“If appointments to the CCB are not made in a special (legislative) session or at the top of the agenda in January at the start of the next session, the market in New York will likely be further delayed,” Bodian wrote in an email to MJBizDaily.
Delays will hurt smaller applicants
Cuomo, who signed recreational marijuana legislation into law in late March, already was struggling to move forward with the cannabis board appointments.
“My perspective is New York (already) is definitely off to a slow start compared to New Jersey and Connecticut,” Hawkins said.
“Advocates had been pushing the Cuomo administration to do more but to little avail.”
Hawkins and DiPisa both predicted that any delays would be most acutely felt by small businesses and individuals, including those affected by the war on drugs.
“We’re starting to see activity with potential applicants looking to secure real estate,” DiPisa said.
“Those larger operators may have the capital to float it until the call for applications, but smaller operators don’t have that kind of capital, so they really need to do a bit of wait and see. They can’t start acting too early because they don’t have the capital to last.”
Financing has long been more difficult for minority entrepreneurs, and “if history is any guide, it’s going to continue to be a problem,” Hawkins said.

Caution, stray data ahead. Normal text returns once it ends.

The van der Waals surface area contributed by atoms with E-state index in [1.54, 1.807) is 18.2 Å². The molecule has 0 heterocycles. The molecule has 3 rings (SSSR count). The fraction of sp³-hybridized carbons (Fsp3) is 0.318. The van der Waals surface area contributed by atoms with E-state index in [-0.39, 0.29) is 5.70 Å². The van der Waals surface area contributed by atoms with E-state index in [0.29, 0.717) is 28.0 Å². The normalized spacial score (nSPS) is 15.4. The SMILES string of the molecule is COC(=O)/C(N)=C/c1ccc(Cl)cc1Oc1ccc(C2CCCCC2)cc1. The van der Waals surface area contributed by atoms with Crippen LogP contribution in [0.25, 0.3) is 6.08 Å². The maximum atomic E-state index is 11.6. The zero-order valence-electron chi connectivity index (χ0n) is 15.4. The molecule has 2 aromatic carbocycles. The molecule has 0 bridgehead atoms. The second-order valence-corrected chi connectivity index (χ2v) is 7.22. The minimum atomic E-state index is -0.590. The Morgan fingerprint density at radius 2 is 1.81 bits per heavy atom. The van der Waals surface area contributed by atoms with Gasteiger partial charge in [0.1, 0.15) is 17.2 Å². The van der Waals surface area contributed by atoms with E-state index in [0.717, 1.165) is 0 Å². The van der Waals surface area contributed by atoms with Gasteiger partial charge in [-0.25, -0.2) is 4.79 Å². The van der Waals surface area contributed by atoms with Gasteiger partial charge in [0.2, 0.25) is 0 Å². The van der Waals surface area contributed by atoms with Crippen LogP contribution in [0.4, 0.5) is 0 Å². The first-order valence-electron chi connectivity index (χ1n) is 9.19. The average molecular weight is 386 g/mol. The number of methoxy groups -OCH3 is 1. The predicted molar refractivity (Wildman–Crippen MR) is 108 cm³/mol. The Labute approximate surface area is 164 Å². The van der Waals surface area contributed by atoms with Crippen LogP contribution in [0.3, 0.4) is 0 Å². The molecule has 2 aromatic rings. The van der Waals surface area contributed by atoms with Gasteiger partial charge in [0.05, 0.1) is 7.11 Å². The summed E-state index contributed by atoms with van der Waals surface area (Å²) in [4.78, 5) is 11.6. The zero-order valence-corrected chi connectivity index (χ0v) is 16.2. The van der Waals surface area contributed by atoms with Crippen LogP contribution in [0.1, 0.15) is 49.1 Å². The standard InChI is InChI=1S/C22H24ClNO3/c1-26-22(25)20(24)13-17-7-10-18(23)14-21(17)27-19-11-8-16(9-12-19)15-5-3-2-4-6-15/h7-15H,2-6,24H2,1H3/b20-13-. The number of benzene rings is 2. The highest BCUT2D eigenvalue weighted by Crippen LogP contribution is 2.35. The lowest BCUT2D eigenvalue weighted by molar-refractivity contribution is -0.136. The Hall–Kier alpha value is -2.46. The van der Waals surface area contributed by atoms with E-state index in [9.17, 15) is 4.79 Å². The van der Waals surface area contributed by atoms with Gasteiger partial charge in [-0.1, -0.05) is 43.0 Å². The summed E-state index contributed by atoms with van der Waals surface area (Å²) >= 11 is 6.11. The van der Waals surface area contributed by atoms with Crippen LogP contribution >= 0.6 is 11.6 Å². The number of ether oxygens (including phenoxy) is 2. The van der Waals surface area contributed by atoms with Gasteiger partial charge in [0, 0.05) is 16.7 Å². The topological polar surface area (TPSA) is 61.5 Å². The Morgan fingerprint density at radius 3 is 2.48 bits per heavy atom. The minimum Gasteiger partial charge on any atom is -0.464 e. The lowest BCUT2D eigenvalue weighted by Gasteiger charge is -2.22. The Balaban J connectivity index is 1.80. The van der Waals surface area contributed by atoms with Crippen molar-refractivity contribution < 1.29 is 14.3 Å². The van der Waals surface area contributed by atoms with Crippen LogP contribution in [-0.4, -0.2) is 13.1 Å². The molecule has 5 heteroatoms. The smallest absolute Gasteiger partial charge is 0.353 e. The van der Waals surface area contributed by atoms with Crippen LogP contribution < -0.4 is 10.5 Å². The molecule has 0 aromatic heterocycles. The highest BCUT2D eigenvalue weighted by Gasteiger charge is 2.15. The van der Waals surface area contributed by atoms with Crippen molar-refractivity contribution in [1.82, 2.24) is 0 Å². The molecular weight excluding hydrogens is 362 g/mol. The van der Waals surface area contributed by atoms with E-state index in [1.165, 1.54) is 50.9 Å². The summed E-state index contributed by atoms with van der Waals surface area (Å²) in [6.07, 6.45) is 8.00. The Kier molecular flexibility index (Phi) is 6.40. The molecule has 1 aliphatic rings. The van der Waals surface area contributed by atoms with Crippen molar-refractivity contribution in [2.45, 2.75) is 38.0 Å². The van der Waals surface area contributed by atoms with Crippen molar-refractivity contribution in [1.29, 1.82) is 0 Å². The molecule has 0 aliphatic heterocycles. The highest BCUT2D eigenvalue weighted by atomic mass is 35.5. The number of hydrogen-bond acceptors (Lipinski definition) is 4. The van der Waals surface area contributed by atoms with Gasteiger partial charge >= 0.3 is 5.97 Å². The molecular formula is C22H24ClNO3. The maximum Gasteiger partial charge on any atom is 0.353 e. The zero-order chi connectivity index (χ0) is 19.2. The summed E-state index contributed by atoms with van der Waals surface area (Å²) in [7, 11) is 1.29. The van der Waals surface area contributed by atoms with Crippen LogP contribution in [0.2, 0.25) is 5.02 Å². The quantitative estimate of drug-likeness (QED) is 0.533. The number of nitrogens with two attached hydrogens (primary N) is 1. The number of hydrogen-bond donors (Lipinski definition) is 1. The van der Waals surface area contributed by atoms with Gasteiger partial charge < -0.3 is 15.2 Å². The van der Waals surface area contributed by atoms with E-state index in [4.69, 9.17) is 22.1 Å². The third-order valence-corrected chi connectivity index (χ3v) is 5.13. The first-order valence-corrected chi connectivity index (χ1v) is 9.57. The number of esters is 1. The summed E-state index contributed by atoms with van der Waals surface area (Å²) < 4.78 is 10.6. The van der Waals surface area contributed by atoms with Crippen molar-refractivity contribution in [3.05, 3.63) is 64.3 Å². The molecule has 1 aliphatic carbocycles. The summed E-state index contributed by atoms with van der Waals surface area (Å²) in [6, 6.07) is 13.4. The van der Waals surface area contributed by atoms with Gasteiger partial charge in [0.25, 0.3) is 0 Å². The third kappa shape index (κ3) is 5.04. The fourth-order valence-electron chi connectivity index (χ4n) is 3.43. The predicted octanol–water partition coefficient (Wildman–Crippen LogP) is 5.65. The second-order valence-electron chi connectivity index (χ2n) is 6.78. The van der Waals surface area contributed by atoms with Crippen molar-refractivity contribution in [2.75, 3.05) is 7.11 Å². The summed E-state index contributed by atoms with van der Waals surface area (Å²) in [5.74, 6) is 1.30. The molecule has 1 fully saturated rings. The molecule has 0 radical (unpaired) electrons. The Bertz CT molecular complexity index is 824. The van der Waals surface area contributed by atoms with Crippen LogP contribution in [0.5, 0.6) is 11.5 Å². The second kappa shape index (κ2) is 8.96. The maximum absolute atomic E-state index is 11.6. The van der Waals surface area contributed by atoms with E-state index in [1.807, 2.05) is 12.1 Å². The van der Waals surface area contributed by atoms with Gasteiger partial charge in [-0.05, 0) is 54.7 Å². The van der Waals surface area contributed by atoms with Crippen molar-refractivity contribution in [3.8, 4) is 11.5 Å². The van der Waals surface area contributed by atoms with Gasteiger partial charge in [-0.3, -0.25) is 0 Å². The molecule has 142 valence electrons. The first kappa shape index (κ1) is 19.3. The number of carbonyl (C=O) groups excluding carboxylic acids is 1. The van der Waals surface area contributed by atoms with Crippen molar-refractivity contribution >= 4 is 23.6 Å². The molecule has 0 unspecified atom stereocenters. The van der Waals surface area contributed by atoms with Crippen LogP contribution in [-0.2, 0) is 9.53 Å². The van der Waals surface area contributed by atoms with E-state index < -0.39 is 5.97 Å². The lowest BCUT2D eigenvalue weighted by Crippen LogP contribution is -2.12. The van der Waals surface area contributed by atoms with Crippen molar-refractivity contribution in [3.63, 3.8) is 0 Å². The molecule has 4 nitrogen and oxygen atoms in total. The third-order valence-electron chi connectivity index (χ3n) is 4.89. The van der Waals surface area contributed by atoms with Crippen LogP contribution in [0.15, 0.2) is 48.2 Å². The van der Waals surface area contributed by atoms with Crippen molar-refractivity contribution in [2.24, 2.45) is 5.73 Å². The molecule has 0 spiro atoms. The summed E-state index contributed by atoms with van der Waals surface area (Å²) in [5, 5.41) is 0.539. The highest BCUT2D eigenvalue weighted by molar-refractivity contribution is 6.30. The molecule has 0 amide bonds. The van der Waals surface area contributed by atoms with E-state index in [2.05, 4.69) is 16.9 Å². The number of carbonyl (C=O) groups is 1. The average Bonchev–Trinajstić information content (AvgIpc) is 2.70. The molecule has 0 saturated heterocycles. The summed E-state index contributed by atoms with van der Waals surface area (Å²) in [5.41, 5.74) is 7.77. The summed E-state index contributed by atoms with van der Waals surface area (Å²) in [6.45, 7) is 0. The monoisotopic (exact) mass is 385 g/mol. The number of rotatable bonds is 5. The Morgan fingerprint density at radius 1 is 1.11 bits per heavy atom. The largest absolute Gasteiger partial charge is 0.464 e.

“I’m encouraged that Chris Webber is trying to build a $100 million pot, but finding the operating capital and investment is still difficult,” he said, referring to the former NBA star who earlier this year unveiled plans to participate in the marijuana industry.
In February, New York fund manager JW Asset Management announced it was teaming up with Webber to launch a $100 million private equity fund that will invest in marijuana entrepreneurs from underrepresented communities.
DiPisa said one of the hardest parts of his job is helping a client determine “when is the time to pull the trigger” on securing real estate.
“Each applicant is different,” DiPisa noted, “but the last thing you want is for a small operator to overextend themselves.”
Potential applicants need to pursue their real estate options, he said, but not necessarily sign a financial agreement.
“The gamble is that you lose the property, DiPisa said, “and have to push the reset button.”
But he noted that one “has to be accustomed to rolling with the punches” in a cannabis industry that often has unpredictable timing in regard to the application process and awards.
One of the positive aspects of New York’s adult-use marijuana law is that while municipalities can ban retail establishments, they can’t prohibit growing and processing facilities so there’s flexibility in deciding where to set those up, DiPisa said.
Still, Cuomo’s crisis is making clear that New York, after aggressively playing catch-up with New Jersey early this year, now likely will trail its border rival in launching a recreational marijuana market.
Not that it’s smooth sailing in New Jersey.
The state approved adult-use marijuana at the ballot box in November 2020 but now is facing its own issues getting a cannabis regulatory agency up and running.
Yet, New Jersey most certainly will launch its recreational marijuana program in 2022 if not late this year with existing medical cannabis operators, while New York’s market start potentially could be delayed until 2023.
Jeff Smith can be reached at firstname.lastname@example.org.